Main content area

Conditional daily and seasonal movement strategies of male Columbia black-tailed deer (Odocoileus hemionus columbianus)

Long, E.S., Jacobsen, T.C., Nelson, B.J., Steensma, K.M.M.
Canadian journal of zoology 2013 v.91 no.10 pp. 679-688
Odocoileus hemionus, adults, autumn, breeding, breeding season, deer, forage quality, males, migratory behavior, predators, spring, thermoregulation, winter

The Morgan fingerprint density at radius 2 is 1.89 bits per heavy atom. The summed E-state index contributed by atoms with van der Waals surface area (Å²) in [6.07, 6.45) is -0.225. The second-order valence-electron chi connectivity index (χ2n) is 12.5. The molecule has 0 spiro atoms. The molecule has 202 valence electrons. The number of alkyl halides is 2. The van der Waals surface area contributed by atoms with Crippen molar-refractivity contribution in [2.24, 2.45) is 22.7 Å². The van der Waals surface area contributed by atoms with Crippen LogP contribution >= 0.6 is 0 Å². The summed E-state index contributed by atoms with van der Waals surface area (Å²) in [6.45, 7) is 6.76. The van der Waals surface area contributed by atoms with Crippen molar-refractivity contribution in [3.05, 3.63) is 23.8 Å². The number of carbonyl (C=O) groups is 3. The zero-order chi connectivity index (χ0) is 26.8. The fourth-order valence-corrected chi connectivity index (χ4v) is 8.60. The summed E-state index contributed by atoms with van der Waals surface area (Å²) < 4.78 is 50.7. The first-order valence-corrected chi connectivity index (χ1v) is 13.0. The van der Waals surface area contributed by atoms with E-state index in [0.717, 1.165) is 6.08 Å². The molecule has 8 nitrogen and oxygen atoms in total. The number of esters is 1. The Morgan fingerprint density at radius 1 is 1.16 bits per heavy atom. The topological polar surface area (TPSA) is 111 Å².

Animals move to maximize fitness via resource acquisition, predator avoidance, thermoregulation, or mate access. Variations in movement strategies among and within populations often reflect habitat- or demographic-specific variations in fitness trade-offs. To examine these conditional movement strategies, we modeled seasonal and diel movement patterns of radio-collared adult male Columbia black-tailed deer (Odocoileus hemionus columbianus (Richardson, 1829)) on a temperate, predator-free island. Linear 10 h displacement and home-range areas reached annual maxima during autumn and minima during late winter, corresponding with known dates for breeding season and lowest quality forage, respectively. For all males in all years, initiation of increased movements began during spring and again, abruptly, in late September, immediately prior to peak breeding season. Larger antlered males continued increased movements longer into December, suggesting increased breeding effort relative to smaller antlered males. Time of day predicted movements during all seasons; however, we observed no strong evidence of the crepuscular or nocturnal movement bias typically noted in deer, likely relating to the lack of predators in our study area. In this way, male black-tailed deer adopted conditional, seasonally specific movement strategies to balance fitness trade-offs in resource acquisition, thermoregulation, and mate access.